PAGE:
OTTAWA - The big telecom companies may have agreed to exempt some customers from fees charged for paper invoices, but the federal government says it's going to end the whole practice.

Industry Minister James Moore says the government will introduce legislation to end what is called pay-to-pay, the practice of charging people extra for a monthly bill on paper.

"We do not believe that Canadians should pay more to receive a paper copy of their telephone or wireless bill," Moore said in a statement Friday.

Seven US children are shot dead every day on average ‘and we are as a country ignoring them’

For every U.S. soldier killed in Afghanistan during 11 years of war, at least 13 children were shot and killed in America.

More than 450 kids didn’t make it to kindergarten.

Another 2,700 or more were killed by a firearm before they could sit behind the wheel of a car.

Every day, on average, seven children were shot dead.

Shell Submits a Plan for New Exploration of Alaskan Arctic Oil

Royal Dutch Shell submitted a plan to the federal government on Thursday to try once again to explore for oil in the Alaskan Arctic, following years of legal and logistical setbacks as well as dogged opposition from environmentalists.

While the plan is just a first step in the process, it reflects the energy potential in the Arctic. Shell’s proposed programs consist of two drilling rigs working simultaneously in the Chukchi Sea, which could produce more than 400,000 barrels of oil a day.

Putin Urges Release Of Ukrainian Soldiers

MOSCOW (AP) — Russia's President Vladimir Putin on Friday called on pro-Russian separatists to release Ukrainian soldiers who have been surrounded by the rebels in eastern Ukraine.

Putin's statement came several hours after Ukraine accused Russia of entering its territory with tanks, artillery and troops, and Western powers accused Moscow of lying about its role and dangerously escalating the conflict.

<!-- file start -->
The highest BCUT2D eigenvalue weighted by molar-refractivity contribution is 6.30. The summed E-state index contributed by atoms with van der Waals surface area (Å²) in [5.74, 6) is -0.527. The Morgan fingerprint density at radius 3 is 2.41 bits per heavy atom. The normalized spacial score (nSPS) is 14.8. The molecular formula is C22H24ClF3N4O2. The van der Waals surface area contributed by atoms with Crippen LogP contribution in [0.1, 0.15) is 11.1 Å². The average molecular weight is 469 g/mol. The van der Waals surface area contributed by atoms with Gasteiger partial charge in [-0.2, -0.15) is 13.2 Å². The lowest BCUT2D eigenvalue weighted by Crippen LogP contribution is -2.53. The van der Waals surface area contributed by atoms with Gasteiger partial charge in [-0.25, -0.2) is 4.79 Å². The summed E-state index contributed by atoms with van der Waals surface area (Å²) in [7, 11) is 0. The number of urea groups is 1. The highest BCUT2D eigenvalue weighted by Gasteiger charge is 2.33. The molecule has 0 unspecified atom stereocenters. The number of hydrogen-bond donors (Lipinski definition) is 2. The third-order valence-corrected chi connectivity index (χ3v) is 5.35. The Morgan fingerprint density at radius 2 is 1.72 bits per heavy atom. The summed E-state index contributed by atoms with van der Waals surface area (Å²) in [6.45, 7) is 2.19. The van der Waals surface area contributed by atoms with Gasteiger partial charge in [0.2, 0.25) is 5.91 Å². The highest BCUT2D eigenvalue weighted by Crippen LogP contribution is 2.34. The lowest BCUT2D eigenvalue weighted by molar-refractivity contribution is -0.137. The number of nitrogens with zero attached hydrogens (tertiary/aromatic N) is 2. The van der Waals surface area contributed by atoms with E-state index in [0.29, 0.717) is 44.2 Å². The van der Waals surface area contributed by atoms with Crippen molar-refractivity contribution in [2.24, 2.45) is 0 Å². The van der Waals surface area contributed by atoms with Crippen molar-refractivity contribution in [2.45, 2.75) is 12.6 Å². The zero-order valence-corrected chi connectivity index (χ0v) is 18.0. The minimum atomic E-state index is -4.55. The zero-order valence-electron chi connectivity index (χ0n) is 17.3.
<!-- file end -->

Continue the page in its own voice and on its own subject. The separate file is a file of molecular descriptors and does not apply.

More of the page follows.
NATO said at least 1,000 Russian troops are in Ukraine and later released what it said were satellite photos of Russian self-propelled artillery units moving last week.

Voters may be saying 'enough is enough' to Harper's Tories

For lack of a better term, let's call it "voter fatigue." Voter fatigue is what sets in when the public simply grows tired of the politicians who are running their lives. They may not be especially angry at the people in power. It's more a matter of being weary -- and bored -- of hearing the same self-serving arguments, the same empty platitudes, the same threadbare rationalizations over and over from the same political mouths.
That's when voters start telling one another (and they tell pollsters, too) that "enough is enough." I think we are at that point in federal politics today. As I read the opinion polls, people are not so much outraged by Stephen Harper and the Conservatives as they are tired of them. Some of this was reflected in the Angus Reid Global survey mentioned in last week’s column. Asked to describe Harper in one word, 26 per cent of the 1,502 Canadians polled chose "boring" while 37 per cent said "arrogant."

The Fraser Institute's 'research' is junk -- have a happy Labour Day!

While the conclusions of the Fraser Institute's annual Labour Day attack on labour unions and the rights of working people to bargain collectively are predictably in tune with the market fundamentalist nostrums of the globalized corporations that bankroll its efforts, the group's methodology appears to be shifting in an interesting way.
The so-called "institute" released a paper yesterday that asserts the more heavily the labour relations field is tilted in favour of corporate employers, the more "balanced" it is -- an absolute inversion of reality.
This is no surprise because, no matter what the subject, Fraser Institute "research" always lines up precisely with the agenda of its corporate financiers.

A Big Summer Story You Missed: Soaring Oil Debt

Some of the summer's biggest news stories took place in the bombed schools of Gaza, the abandoned hospitals of the Democratic Republic of Congo, the wheat fields of eastern Ukraine and the bloody mountains of northern Iraq.